Hellfire Peninsula? That was Tanaan Jungle. Terokkar Forest? That was Talador. Blade’s Edge Mountains? That’s a hybridization of Frostfire Ridge and Gorgrond. Zangarmarsh is something we’ll get to later. Spires of Arak? That was just destroyed; nobody cares anymore. As for Nagrand and Shadowmoon Valley? They were… Nagrand and Shadowmoon Valley. Likewise, the magic-filled land of Netherstorm was originally the lush, beautiful land known as Farahlon. Alas, it was nixed.

It’s gone.

It went bye-bye into the forever box.

No really, that’s it. An entire piece of what became Outland was just removed. There’s absolutely nothing left of it in game beyond a brief reference to it and in-game maps that inexplicably still show it. Whatever the story was going to be is unknown, though former game director Tom Chilton stated that it was scrapped due to the story for Warlords changing so much that it didn’t fit well with what they planned. He also claimed that it was where boosted characters would have gone, but as development on Tanaan Jungle continued, the development team realized that their vision for Tanaan was exactly what they had in store for Farahlon. However, Tanaan’s design was superior to that of Farahlon, so the latter was scrapped. Why exactly they couldn’t just cobble something together to give the illusion of content is beyond me, especially given that even a third-rate dungeon with three bosses would have at least helped Warlords to appear better than it actually and may have helped its reputation be above that of a dead marmot.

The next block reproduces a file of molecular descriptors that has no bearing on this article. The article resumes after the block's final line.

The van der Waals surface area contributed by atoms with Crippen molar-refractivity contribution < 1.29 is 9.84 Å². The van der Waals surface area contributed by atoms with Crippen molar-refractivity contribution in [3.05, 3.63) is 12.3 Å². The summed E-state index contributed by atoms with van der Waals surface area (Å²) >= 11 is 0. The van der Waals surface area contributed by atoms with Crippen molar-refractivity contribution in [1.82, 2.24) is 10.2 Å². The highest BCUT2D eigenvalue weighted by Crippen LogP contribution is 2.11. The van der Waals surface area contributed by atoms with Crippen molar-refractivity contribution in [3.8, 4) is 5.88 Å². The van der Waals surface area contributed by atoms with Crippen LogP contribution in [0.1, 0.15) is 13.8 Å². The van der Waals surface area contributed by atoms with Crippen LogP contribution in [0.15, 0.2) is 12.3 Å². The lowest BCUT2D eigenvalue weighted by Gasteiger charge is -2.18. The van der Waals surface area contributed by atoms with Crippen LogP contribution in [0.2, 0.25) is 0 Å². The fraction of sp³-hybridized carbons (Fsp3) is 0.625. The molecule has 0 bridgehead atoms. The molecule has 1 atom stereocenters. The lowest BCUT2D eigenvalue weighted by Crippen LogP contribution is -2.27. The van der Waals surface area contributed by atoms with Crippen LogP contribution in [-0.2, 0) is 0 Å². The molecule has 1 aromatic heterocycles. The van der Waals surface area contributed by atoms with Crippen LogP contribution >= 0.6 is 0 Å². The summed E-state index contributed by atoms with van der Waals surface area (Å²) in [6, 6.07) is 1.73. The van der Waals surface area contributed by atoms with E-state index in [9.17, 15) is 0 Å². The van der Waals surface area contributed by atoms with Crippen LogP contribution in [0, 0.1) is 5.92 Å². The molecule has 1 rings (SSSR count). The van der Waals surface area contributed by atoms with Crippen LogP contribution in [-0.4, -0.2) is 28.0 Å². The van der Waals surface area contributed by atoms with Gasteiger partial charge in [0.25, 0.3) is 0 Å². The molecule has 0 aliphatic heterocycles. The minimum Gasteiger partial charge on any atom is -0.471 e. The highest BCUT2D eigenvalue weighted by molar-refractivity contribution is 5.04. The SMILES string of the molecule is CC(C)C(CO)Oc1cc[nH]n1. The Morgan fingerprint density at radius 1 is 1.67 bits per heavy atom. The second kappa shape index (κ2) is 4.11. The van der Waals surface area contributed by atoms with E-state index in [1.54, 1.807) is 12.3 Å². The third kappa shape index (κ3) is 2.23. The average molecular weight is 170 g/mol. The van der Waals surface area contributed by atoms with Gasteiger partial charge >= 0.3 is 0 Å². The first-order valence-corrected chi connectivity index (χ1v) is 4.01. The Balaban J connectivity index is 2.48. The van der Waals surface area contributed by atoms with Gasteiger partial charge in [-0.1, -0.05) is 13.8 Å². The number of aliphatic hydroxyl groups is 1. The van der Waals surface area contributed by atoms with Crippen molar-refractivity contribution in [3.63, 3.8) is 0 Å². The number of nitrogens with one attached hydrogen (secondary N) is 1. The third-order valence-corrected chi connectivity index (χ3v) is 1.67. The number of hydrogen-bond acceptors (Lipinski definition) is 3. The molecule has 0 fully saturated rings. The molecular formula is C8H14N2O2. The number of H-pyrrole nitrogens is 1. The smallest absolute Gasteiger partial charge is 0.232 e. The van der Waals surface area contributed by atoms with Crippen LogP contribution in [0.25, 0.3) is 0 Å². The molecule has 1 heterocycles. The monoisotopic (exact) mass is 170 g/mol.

Unsurprisingly, this explanation enraged the Warcraft community. Originally, Tanaan had been set to be explorable at the launch of Warlords. However, it was delayed for reasons unknown; Blizzard claims that it was always intended to release it after the launch of the expansion, few believed that. More on that later though. For now, let’s return our focus to Farahlon—the zone-turned-meme and ask ourselves: can the dead really return? According to Tom Chilton: the answer is maybe.